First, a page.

And so, for his first trim, down on bended knee, Terri removed all the dead foot she could, taking off enough of the toe to help him be more comfortable. She nipped some of the “boot” back, only taking toe from the top down. “I did not cut at the sole from the bottom up,” she explained. “I don’t pare/cut sole unless absolutely necessary, on any horse. I removed the hoof wall that had grown under his hind feet, so we could see the frog and sole and remove any dead/rotten foot underneath. Then I asked for a set of x-rays.”

Terri recommended that Dianne call on Dr. Dieter Oberbichler, an imaging and equine sports medicine specialist, whom she had collaborated with on other cases in the past.

As Dianne, Terri and Dr. Oberbichler crowded around the screen of the portable x-ray machine, their suspicion of laminitis was confirmed – there was clear evidence of coffin bone rotation, and it was severe. Dianne didn’t want to believe what she was seeing. “I thought they were going to recommend that Mickey be put down,” she recalled, “but Dr. Oberbichler said ‘Let’s keep at it, and we’ll do the best we can. He’ll let us know if he’s going to make it.’”

“Dianne was very shocked by the x-rays,” said Terri, “but I encouraged her not to give up because Mickey was still getting around. He looked a little uncomfortable, but not in severe pain. I felt that with a couple proper trims we could make a big difference. I wasn’t sure we could get him 100 per cent perfect, but I knew we could make him way more comfortable and happy.”

Dr. Oberbichler said he was willing to give Mickey a chance because he was a “tough little pony, that was in good spirits, not extremely obese and his feet had decent overall horn quality.” He added that “by the time Dianne got him, the worst of Mickey’s suffering was already over” and that he believed the pony could improve with a carefully managed diet, exercise and trim schedule.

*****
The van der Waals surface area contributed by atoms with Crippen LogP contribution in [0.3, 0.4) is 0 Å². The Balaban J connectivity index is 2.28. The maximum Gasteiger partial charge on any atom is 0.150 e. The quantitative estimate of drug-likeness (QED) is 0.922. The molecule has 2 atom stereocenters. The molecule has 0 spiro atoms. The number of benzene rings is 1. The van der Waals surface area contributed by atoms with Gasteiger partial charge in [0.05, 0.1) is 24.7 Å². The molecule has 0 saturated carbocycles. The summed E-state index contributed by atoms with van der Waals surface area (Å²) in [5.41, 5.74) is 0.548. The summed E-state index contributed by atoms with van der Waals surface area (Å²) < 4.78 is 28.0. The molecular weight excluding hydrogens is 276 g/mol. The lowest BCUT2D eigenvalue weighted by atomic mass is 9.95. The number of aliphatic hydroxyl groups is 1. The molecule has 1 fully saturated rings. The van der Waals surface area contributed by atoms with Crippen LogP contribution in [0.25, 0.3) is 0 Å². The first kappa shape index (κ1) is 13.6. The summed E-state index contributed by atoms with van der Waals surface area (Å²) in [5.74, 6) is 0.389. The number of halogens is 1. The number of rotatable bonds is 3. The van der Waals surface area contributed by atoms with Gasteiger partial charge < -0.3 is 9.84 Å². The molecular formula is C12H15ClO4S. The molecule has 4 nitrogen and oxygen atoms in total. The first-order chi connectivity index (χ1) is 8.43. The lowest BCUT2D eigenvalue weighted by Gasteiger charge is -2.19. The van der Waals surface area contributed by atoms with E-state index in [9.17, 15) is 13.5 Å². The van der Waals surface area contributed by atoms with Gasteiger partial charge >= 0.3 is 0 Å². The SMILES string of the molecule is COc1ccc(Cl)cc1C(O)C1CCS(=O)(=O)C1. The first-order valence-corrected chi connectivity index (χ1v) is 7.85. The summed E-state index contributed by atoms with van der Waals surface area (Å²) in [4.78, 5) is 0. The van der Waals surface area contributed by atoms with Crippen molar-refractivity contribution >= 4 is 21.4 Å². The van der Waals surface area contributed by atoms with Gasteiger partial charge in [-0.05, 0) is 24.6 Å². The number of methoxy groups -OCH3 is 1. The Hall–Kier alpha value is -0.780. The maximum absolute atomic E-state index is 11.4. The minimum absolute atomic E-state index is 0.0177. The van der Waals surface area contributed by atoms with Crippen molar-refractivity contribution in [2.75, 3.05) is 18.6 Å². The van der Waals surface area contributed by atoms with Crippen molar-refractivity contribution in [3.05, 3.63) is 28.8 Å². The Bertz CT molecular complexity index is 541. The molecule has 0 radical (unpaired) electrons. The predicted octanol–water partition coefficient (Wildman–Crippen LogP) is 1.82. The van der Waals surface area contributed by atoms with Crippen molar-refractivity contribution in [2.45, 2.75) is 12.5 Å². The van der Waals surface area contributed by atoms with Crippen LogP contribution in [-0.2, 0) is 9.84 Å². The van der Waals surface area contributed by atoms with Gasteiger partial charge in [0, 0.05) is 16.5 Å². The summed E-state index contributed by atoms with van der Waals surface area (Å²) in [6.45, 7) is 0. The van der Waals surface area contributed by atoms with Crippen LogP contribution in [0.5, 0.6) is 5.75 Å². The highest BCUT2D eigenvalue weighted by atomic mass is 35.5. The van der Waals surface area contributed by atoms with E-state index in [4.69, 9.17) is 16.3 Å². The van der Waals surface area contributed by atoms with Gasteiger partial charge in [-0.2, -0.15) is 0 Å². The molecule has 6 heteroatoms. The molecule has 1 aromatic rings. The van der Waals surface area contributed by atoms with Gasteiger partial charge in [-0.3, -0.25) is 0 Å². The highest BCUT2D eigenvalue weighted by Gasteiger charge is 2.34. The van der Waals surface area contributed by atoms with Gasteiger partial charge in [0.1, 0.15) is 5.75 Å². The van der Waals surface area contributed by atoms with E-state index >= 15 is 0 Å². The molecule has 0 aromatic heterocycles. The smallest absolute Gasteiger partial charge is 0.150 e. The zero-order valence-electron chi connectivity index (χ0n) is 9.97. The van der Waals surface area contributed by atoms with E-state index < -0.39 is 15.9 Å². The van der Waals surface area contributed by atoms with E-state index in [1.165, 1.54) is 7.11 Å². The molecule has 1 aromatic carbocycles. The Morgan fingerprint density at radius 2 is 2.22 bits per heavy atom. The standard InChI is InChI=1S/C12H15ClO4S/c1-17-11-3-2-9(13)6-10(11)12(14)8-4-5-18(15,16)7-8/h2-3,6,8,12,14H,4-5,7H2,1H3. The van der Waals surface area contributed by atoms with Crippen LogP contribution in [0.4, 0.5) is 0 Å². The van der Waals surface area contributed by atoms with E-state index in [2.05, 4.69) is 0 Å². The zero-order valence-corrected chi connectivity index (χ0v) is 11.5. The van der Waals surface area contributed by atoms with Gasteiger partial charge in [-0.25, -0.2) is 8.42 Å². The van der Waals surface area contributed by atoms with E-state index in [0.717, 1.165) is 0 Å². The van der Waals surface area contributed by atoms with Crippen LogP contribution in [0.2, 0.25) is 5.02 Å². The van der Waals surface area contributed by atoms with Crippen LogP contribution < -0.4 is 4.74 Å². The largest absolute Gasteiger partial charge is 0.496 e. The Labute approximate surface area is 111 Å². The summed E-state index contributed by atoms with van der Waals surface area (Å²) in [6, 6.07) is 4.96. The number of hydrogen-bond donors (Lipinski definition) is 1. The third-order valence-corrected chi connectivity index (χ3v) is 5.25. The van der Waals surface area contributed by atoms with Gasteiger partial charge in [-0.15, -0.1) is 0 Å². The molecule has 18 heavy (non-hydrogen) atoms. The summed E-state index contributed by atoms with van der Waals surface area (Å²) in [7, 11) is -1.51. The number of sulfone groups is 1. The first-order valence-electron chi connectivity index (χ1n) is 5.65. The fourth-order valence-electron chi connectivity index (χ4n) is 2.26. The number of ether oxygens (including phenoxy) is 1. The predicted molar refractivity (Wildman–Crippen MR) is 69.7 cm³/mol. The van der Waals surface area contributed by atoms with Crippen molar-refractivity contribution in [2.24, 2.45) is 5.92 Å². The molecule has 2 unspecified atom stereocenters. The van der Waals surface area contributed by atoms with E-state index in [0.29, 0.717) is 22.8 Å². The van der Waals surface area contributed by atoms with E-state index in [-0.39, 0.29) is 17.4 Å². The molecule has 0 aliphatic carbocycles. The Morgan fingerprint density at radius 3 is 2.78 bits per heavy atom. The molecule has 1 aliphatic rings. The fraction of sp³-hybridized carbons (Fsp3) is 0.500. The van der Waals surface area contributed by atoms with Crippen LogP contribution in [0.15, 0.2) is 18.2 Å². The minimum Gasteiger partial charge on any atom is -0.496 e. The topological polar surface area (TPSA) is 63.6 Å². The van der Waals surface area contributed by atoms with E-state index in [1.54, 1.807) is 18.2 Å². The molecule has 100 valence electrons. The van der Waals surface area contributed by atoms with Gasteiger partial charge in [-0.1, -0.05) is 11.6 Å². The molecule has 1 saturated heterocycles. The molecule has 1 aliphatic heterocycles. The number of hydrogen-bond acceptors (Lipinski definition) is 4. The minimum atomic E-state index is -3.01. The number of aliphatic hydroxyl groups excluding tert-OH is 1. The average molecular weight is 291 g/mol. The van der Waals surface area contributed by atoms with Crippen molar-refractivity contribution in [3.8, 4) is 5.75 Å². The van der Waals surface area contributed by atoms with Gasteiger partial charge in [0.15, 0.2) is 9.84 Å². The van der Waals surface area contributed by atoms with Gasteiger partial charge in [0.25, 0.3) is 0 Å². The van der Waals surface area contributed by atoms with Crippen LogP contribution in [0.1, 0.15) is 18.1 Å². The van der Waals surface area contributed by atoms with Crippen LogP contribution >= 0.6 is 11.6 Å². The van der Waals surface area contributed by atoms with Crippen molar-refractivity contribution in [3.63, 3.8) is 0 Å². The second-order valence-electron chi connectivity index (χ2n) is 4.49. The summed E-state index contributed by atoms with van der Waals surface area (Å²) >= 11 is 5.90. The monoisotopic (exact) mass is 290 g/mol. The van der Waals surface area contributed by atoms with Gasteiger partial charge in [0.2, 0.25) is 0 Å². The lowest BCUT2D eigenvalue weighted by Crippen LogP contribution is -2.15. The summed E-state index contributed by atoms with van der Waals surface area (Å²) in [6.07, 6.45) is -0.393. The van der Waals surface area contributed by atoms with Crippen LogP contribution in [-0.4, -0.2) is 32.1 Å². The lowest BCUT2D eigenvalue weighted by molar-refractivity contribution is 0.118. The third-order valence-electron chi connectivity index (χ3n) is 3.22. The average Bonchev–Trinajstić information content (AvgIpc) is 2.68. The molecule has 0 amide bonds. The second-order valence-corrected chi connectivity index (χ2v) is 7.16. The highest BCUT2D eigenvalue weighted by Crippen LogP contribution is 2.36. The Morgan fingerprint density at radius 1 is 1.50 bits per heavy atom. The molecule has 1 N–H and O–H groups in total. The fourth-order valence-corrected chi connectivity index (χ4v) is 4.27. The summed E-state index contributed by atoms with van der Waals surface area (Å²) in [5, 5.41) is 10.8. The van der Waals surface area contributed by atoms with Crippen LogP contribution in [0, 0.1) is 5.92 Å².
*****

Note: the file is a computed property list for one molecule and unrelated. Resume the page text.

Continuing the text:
“We didn’t want Mickey to have another bout of laminitis once we had him on the road to recovery,” said Terri. “The advice I gave Dianne was to keep him moving and watch the feed.”

And so Dianne set to work on a plan to change Mickey’s life, starting with a meticulously laid out feed and supplement regime. “We put him on a high, protein low sugar diet,” she said. “He was fed about 1/8th of a cup of rolled oats twice a day to mix minerals and vitamins with. He didn’t get any treats other than little bites of carrots and never grass. His hay was a blend of small amounts of alfalfa mixed with timothy grass hay.”

In addition, Dianne started him on a combination of supplements designed to boost his circulation, reduce inflammation and improve his overall health.

She also started to take Mickey on walks around the property to help him lose some weight and improve circulation.

As the months passed, Dianne began to see a change in Mickey. Where once he had no interest in his environment, he was starting to engage with the humans and other horses at his new home, and take pleasure in the simple things – like getting to wear a brand new blanket and enjoy the comfort of his own stall, scratching his belly on small trees he would break to just the right height for the job, or sitting down on his little rump and surveying his paddock from his perch on a hill. “He is just the cutest pony ever,” giggled Dianne.

Eight months later, after carefully following Mickey’s care and management routine, Dianne called Dr. Oberbichler back out to do a second set of x-rays. She couldn’t have been happier with the results. The x-rays showed dramatic improvement.

“On the old x-rays, you can see the rotation – how the coffin bone points down. You can see that the hoof pastern axis is broken [the angles of the pastern and the hoof are not aligned], and that the bones are not in proper alignment and are squished together,” explained Terri. “In the current x-ray, once I removed the long toe and excess hoof wall, the bones are in better alignment, the axis is improving and the coffin bone is seated in a better position in the foot.

“I am happy with the improvement, but I will slowly continue to lower his heels and bring the coffin bone more parallel and get an even better bone alignment.”

It was an exciting moment, and a great accomplishment for Mickey’s team of caregivers. Of course, he doesn’t understand what all the fuss is about. He just knows that he’s feeling great. He’s got a lady who adores him, a paddock that he rules over his buddy Scout, room to kick up his heels and many pain-free years ahead to enjoy his new-found zest for life.

“His life could have been completely different,” said Dianne, “but now he’ll live another 20 years happily. I am excited to see what the future will hold, when a year ago I didn’t think he’d have one.”